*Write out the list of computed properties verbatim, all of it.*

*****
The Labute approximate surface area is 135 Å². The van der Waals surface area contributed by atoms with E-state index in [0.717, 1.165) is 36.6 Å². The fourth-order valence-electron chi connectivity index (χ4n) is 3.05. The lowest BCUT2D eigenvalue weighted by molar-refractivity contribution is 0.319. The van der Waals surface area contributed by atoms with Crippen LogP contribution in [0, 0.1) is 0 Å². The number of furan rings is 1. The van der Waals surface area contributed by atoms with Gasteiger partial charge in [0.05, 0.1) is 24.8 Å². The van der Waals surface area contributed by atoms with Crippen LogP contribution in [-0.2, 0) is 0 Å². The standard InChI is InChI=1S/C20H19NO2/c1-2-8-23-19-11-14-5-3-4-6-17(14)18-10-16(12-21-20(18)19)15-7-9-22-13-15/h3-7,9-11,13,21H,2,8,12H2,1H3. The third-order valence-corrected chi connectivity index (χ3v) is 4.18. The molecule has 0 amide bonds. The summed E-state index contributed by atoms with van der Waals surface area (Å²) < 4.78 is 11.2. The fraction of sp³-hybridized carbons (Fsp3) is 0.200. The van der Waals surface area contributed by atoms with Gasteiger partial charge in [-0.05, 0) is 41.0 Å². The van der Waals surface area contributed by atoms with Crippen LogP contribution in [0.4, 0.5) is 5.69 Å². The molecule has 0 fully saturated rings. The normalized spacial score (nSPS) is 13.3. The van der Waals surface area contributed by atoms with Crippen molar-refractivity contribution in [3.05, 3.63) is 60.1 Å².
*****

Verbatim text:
The Labute approximate surface area is 135 Å². The van der Waals surface area contributed by atoms with E-state index in [0.717, 1.165) is 36.6 Å². The fourth-order valence-electron chi connectivity index (χ4n) is 3.05. The lowest BCUT2D eigenvalue weighted by molar-refractivity contribution is 0.319. The van der Waals surface area contributed by atoms with Crippen LogP contribution in [0, 0.1) is 0 Å². The number of furan rings is 1. The van der Waals surface area contributed by atoms with Gasteiger partial charge in [0.05, 0.1) is 24.8 Å². The van der Waals surface area contributed by atoms with Crippen LogP contribution in [-0.2, 0) is 0 Å². The standard InChI is InChI=1S/C20H19NO2/c1-2-8-23-19-11-14-5-3-4-6-17(14)18-10-16(12-21-20(18)19)15-7-9-22-13-15/h3-7,9-11,13,21H,2,8,12H2,1H3. The third-order valence-corrected chi connectivity index (χ3v) is 4.18. The molecule has 0 amide bonds. The summed E-state index contributed by atoms with van der Waals surface area (Å²) < 4.78 is 11.2. The fraction of sp³-hybridized carbons (Fsp3) is 0.200. The van der Waals surface area contributed by atoms with Gasteiger partial charge in [-0.05, 0) is 41.0 Å². The van der Waals surface area contributed by atoms with Crippen LogP contribution in [0.4, 0.5) is 5.69 Å². The molecule has 0 fully saturated rings. The normalized spacial score (nSPS) is 13.3. The van der Waals surface area contributed by atoms with Crippen molar-refractivity contribution in [3.05, 3.63) is 60.1 Å².